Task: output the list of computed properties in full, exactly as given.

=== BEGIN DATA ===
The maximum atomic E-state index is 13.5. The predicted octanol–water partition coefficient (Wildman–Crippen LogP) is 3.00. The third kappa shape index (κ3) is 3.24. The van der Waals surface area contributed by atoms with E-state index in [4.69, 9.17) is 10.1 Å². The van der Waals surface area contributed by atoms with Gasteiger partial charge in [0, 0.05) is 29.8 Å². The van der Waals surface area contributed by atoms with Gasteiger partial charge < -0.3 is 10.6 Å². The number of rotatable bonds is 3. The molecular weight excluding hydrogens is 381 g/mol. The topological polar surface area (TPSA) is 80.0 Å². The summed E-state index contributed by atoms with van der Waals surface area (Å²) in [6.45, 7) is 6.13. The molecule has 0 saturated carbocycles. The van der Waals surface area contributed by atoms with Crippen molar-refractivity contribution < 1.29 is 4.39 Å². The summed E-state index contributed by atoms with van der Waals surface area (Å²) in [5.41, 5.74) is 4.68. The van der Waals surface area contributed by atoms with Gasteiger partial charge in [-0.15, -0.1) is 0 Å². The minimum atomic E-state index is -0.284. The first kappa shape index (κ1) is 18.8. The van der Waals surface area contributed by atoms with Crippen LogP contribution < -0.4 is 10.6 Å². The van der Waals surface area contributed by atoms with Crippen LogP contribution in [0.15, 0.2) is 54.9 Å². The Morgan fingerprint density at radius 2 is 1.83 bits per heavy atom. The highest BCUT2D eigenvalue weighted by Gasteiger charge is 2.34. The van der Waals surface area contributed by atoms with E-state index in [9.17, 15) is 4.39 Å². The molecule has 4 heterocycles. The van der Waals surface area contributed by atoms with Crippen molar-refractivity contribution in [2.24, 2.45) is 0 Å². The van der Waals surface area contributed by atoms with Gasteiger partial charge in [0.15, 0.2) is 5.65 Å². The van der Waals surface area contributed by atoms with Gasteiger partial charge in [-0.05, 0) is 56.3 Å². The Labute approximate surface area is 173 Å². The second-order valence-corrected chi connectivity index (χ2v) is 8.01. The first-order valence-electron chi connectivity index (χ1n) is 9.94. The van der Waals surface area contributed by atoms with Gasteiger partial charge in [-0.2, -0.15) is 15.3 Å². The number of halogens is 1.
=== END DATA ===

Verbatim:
The maximum atomic E-state index is 13.5. The predicted octanol–water partition coefficient (Wildman–Crippen LogP) is 3.00. The third kappa shape index (κ3) is 3.24. The van der Waals surface area contributed by atoms with E-state index in [4.69, 9.17) is 10.1 Å². The van der Waals surface area contributed by atoms with Gasteiger partial charge in [0, 0.05) is 29.8 Å². The van der Waals surface area contributed by atoms with Gasteiger partial charge < -0.3 is 10.6 Å². The number of rotatable bonds is 3. The molecular weight excluding hydrogens is 381 g/mol. The topological polar surface area (TPSA) is 80.0 Å². The summed E-state index contributed by atoms with van der Waals surface area (Å²) in [6.45, 7) is 6.13. The molecule has 0 saturated carbocycles. The van der Waals surface area contributed by atoms with Crippen molar-refractivity contribution < 1.29 is 4.39 Å². The summed E-state index contributed by atoms with van der Waals surface area (Å²) in [5.41, 5.74) is 4.68. The van der Waals surface area contributed by atoms with Gasteiger partial charge in [-0.15, -0.1) is 0 Å². The minimum atomic E-state index is -0.284. The first kappa shape index (κ1) is 18.8. The van der Waals surface area contributed by atoms with Crippen LogP contribution < -0.4 is 10.6 Å². The van der Waals surface area contributed by atoms with Crippen LogP contribution in [0.15, 0.2) is 54.9 Å². The Morgan fingerprint density at radius 2 is 1.83 bits per heavy atom. The highest BCUT2D eigenvalue weighted by Gasteiger charge is 2.34. The van der Waals surface area contributed by atoms with E-state index in [9.17, 15) is 4.39 Å². The molecule has 4 heterocycles. The van der Waals surface area contributed by atoms with Crippen molar-refractivity contribution in [2.24, 2.45) is 0 Å². The van der Waals surface area contributed by atoms with Gasteiger partial charge in [0.15, 0.2) is 5.65 Å². The van der Waals surface area contributed by atoms with Gasteiger partial charge in [-0.05, 0) is 56.3 Å². The Labute approximate surface area is 173 Å². The second-order valence-corrected chi connectivity index (χ2v) is 8.01. The first-order valence-electron chi connectivity index (χ1n) is 9.94. The van der Waals surface area contributed by atoms with Gasteiger partial charge in [-0.2, -0.15) is 15.3 Å². The number of halogens is 1.